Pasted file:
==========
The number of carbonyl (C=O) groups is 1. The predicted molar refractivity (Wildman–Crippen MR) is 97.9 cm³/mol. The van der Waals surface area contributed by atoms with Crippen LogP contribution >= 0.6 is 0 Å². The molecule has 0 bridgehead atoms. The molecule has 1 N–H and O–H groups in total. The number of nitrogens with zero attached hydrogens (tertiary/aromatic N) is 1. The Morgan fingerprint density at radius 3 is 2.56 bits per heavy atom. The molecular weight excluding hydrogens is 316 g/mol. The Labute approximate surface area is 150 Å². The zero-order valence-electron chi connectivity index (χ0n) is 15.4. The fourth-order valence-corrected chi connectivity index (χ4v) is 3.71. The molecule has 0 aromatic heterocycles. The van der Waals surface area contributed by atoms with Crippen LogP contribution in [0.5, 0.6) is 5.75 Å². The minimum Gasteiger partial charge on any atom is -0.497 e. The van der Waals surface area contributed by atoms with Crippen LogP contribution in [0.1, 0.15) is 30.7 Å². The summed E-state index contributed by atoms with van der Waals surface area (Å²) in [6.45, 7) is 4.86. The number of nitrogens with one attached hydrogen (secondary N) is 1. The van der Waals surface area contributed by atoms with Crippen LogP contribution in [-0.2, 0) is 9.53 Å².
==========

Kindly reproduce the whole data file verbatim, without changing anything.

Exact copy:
The number of carbonyl (C=O) groups is 1. The predicted molar refractivity (Wildman–Crippen MR) is 97.9 cm³/mol. The van der Waals surface area contributed by atoms with Crippen LogP contribution >= 0.6 is 0 Å². The molecule has 0 bridgehead atoms. The molecule has 1 N–H and O–H groups in total. The number of nitrogens with zero attached hydrogens (tertiary/aromatic N) is 1. The Morgan fingerprint density at radius 3 is 2.56 bits per heavy atom. The molecular weight excluding hydrogens is 316 g/mol. The Labute approximate surface area is 150 Å². The zero-order valence-electron chi connectivity index (χ0n) is 15.4. The fourth-order valence-corrected chi connectivity index (χ4v) is 3.71. The molecule has 0 aromatic heterocycles. The van der Waals surface area contributed by atoms with Crippen LogP contribution in [0.5, 0.6) is 5.75 Å². The minimum Gasteiger partial charge on any atom is -0.497 e. The van der Waals surface area contributed by atoms with Crippen LogP contribution in [0.1, 0.15) is 30.7 Å². The summed E-state index contributed by atoms with van der Waals surface area (Å²) in [6.45, 7) is 4.86. The number of nitrogens with one attached hydrogen (secondary N) is 1. The van der Waals surface area contributed by atoms with Crippen LogP contribution in [-0.2, 0) is 9.53 Å².